Ever since the election, #FakeNews has been the topic. Shortly after November 9, the media tried to claim that “fake news” put out on Facebook by “Macedonian teenagers” had flipped the election in Trump’s favor.

Oddly enough, that claim has largely been proven to be #FakeNews itself. Initially the media wanted to set themselves up as gatekeepers to decide what “news” was allowed. Apparently someone with no trace of irony whatsoever thought that a consortium of media fact-checkers built around, wait for it, the Washington Post‘s Glenn Kessler, the noxious PolitiFact, and the laughable Snopes.com should police the news.

One useful thing this whole exercise did was draw attention to just how terrible reporting is and how many reporters have no scruples whatsoever nor any compunction about just making stuff up … so long as it fits their agenda.

Even though The Federalist has documented sixteen significant instances since Trump’s election where the media has manufactured “news” out of whole cloth, there is one particular instance that needs particular calling out, because it is so egregious that if Russia were running an information operation against Donald Trump this is the kind of story the GRU or FSB would employ.

Over the weekend just about 100% of news attention was focused on Trump’s executive order limiting travel to the U.S. by citizens of seven nations that were either failed states harboring terrorists or state sponsors of terror. The Washington Post‘s Josh Rogin had this contribution: Inside the White House-Cabinet battle over Trump’s immigration order. Here’s the good part:

On the evening of Saturday, Jan. 28, as airport protests raged over President Trump’s executive order on immigration, the man charged with implementing the order, Homeland Security Secretary John F. Kelly, had a plan. He would issue a waiver for lawful permanent residents, a.k.a. green-card holders, from the seven majority-Muslim countries whose citizens had been banned from entering the United States.

White House chief strategist Stephen K. Bannon wanted to stop Kelly in his tracks. Bannon paid a personal and unscheduled visit to Kelly’s Department of Homeland Security office to deliver an order: Don’t issue the waiver. Kelly, according to two administration officials familiar with the confrontation, refused to comply with Bannon’s instruction. That was the beginning of a weekend of negotiations among senior Trump administration staffers that led, on Sunday, to a decision by Trump to temporarily freeze the issuance of executive orders.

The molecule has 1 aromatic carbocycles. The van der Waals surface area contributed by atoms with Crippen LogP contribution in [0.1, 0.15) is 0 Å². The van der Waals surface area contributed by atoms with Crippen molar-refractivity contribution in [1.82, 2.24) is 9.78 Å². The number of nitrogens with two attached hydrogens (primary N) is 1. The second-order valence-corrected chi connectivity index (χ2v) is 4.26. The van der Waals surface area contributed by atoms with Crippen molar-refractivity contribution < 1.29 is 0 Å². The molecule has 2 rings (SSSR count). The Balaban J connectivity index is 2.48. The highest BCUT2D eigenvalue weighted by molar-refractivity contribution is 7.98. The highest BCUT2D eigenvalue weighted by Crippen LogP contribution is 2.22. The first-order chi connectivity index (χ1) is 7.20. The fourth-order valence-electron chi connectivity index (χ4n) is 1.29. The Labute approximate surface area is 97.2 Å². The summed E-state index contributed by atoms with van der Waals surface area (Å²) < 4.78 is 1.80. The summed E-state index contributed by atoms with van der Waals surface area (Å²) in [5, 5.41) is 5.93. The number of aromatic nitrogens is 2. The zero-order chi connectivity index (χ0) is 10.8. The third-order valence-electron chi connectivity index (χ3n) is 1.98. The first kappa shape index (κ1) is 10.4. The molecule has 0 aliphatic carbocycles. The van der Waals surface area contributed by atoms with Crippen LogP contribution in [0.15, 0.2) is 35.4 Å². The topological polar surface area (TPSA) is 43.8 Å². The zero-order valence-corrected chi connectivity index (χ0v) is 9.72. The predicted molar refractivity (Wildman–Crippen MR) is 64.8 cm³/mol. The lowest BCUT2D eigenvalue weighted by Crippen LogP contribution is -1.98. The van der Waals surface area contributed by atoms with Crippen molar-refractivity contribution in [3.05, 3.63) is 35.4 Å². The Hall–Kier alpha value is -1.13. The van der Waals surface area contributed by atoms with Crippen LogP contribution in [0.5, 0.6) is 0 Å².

The confrontation between Bannon and Kelly pitted a political operator against a military disciplinarian. Respectfully but firmly, the retired general and longtime Marine told Bannon that despite his high position in the White House and close relationship with Trump, the former Breitbart chief was not in Kelly’s chain of command, two administration officials said. If the president wanted Kelly to back off from issuing the waiver, Kelly would have to hear it from the president directly, he told Bannon.

Bannon left Kelly’s office without getting satisfaction. Trump didn’t call Kelly to tell him to hold off. Kelly issued the waiver late Saturday night, although it wasn’t officially announced until the following day.

Great story. You have drama. You have the good guy, Kelly, telling the bad guy, Bannon, to **** off. It has it all. This has Pulitzer Prize written all over it. But there were two things that made one queasy.

First, Josh Rogin was the reporter. He’s the guy, you will recall, that reported on a mass resignation of senior staff at State when, in fact, they were all Obama hold-overs who’d just had their previously proffered resignations accepted. So it was pretty much the opposite of a walk-out over matters of principle. The second thing was this note at the end of the article:

Editor’s Note: Prior to publication of this column, The Post sought comment from the Department of Homeland Security but not from the White House. We should have done both. After publication, White House Press Secretary Sean Spicer told The Post that Stephen Bannon did not travel to see Homeland Security Secretary John Kelly on the evening of Jan. 28. – Fred Hiatt

But it got worse.

We are told by multiple sources that not only did Bannon and Kelly not get into a confrontation, but that the conference call Rogin describes is simply fictitious. It never even took place.

On Tuesday, Homeland Security Secretary John Kelly testified on Capitol Hill about the travel ban Executive Order and the subject of Rogin’s story came up. This is what Kelly had to say:

Kelly in no uncertain terms backed up the White House’s denial of a report that chief strategist Steve Bannon personally attempted to stop him from issuing a waiver for green-card holders.

“I read that article Saturday morning and I would tell you that every paragraph, every sentence, every word, every space, every comma, every period was wrong,” Kelly said. “It was a fantasy story.”

Kelly said he told his public affairs team to find the writer of the original Washington Post piece — an opinion column from Josh Rogin — and “tell him that whoever his sources are, they are playing him for a fool.”

And yet, rather than retracting the story, the Post continues to run this egregious fantasy with lame “Updates.”

There is no way you can look at this story and the slipshod work that went into it and conclude any but one of two things. Either Rogin is a pathological fantasist who simply makes up stories that fit his worldview, or he’s a freakin idiot who has “I am a freakin idiot” tattooed on his forehead and tells all his “sources” that he’s an idiot.

Regardless of which option you choose, the outcome is exactly the same.